How much did the Marcoses exactly steal?

Thirty-seven years have passed and that question obstinately nags at our national psyche since the start of the recovery of the Marcos ill-gotten wealth in 1986.

Two months ago, our article The Marcos family treasurer came out in Vera Files narrating the cloak-and-dagger events that happened in Germany sometime 2001. Irene Marcos Araneta was caught red-handed attempting to transfer $13.2B from the Lugano branch of the Union Bank of Switzerland to Deutsche Bank in Dusseldorf, Germany. The bank transfer was foiled.

Vergel O. Santos requested a clarification to that article that we deemed relevant. When Santos reads you, one had better take good stock of one’s facts. Santos is one of the Philippines’ journalism giants, a veteran of forty years, a publisher (BusinessWorld), editorial board chair and staunch press freedom advocate.

This was the clarification he had requested: “The Marcoses were supposed to have run away with a total plunder of $10B and around half of it has been recovered. Was the $13.2B (that Irene was said to have attempted to withdraw) the sum with compounded interest – itself seemingly too large, so large that readers may require a validating computation to allay the amount’s incredulity?”

It is a valid question that represents the dilemma in the minds of many Filipinos. How much did the Marcoses really steal? If the usual low of $10B is the common reference, then how do we explain Irene’s $13.2B? A redux was in order.

We thus turned to Ruben Carranza, a former commissioner of the Presidential Commission for Good Government. Carranza is presently a senior associate at the International Center for Transitional Justice in New York City. He is director of ICTJ’s Reparative Justice Program. His tenure at the PCGG coincided with the chairmanship of the great Filipino Haydee Yorac. That is an important bona fide. Under the Yorac PCGG, the Philippines’ aggregate recovery of the plundered money reached almost $700M. In addition, the PCGG secured a landmark Sandiganbayan ruling that awarded to the government shares of San Miguel Corporation worth billions of pesos and which the Supreme Court affirmed in 2012. Yorac’s credibility luster earned her the Ramon Magsaysay Award in 2004 for government service.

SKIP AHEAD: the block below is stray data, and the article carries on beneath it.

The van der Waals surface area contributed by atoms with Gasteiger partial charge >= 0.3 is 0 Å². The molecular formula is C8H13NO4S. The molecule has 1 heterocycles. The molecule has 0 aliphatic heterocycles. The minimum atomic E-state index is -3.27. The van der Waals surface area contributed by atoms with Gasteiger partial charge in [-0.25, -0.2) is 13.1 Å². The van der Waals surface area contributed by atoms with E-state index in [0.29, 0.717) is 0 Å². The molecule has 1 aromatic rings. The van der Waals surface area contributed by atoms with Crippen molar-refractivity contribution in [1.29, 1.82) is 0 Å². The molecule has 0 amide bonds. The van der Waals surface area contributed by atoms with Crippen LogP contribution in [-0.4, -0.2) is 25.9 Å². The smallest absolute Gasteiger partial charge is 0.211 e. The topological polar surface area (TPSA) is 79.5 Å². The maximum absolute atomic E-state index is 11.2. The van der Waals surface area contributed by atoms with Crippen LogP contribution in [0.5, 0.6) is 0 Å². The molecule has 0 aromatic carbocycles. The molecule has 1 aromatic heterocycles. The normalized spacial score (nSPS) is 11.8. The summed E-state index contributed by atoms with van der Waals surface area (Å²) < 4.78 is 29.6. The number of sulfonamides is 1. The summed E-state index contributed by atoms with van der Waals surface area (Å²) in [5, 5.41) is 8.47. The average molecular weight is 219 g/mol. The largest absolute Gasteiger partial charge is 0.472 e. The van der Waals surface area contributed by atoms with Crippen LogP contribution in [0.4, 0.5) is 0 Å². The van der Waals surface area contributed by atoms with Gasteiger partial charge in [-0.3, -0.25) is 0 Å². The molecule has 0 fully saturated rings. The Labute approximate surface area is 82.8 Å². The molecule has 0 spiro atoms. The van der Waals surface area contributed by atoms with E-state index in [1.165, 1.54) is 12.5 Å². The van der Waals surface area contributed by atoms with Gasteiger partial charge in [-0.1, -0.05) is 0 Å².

Carranza clarifies. First, the total amount of Marcos plunder is difficult to determine because even the Marcoses’ access to their bank accounts has been jammed, for example, by Switzerland’s cooperation with the Philippine government’s recovery efforts.

Independent think tank analysts agree. The Center for Research and Communication of the University of Asia and the Pacific, citing studies by its economists Bernardo Villegas and former finance secretary Jesus Estanislao, contend that the $10B was “well below the conservative estimate, and that using economic data, the Marcos loot could reach to as high as $30B.” The CRC’s finding was published 2008 in the book Philippine Political Economy by Jose V. Romero Jr., and was later referenced by a Berlin publication (Heinz-Dietrich Fischer, 2020).

Carranza puts across another curious reality to the Marcos plunder: we do not even know the entire Marcos money held in trust by private corporations. These may be monies that they continue to draw income from. Recall that even Bongbong Marcos had testified in court in 2007 that the Lucio Tan companies belong to their family.

As for the offshore bank accounts, we all know well by now that these were all opened under several intricate layers of falsehoods: fictitious names, dummy shell companies, and bank accounts managed by foreign persons under special powers of attorney.

Taking off from the $30B amount, the Pulitzer Prize laureate Manny Mogato of PressOne.PH offers a plausible hypothesis. The total Marcos loot could be “worth more than $30B by now because of accumulated interests and appreciation of assets.”

Have the Marcoses duped us with a grand deception? Manny believes that is the point. In 2011, then senator Bongbong Marcos and his two sisters met with the PCGG under Andres Bautista. Instead of offering a settlement, they put forth a question to Bautista: how much was the estimate of the Benigno Aquino III government of the Marcos loot to be returned to the government?

It was a devious move. They put up a false front by not disclosing how much they wanted to return. Manny Mogato offers a clandestine scenario: “The Marcos ill-gotten assets could probably be worth more than the known estimates – it would be better to keep it secret than share it with the government. The Marcos family would rather face thousands of criminal and civil suits than give up the ill-gotten wealth.”

In other words, what the government knows so far after thirty-seven years may just be a drop in the bucket of the total amount. The Marcoses are still earning from the rest of the hidden wealth. How much is hidden, we cannot be mistaken to think that Imelda, Bongbong, Imee and Irene know the exact figures.

The implication is damaging to our country’s sense of good governance and our standing before the family of nations. We have a president who knows how much his family stole from us but prefers to lie to us. That makes him a criminal president.

The views in this column are those of the author and do not necessarily reflect the views of VERA Files.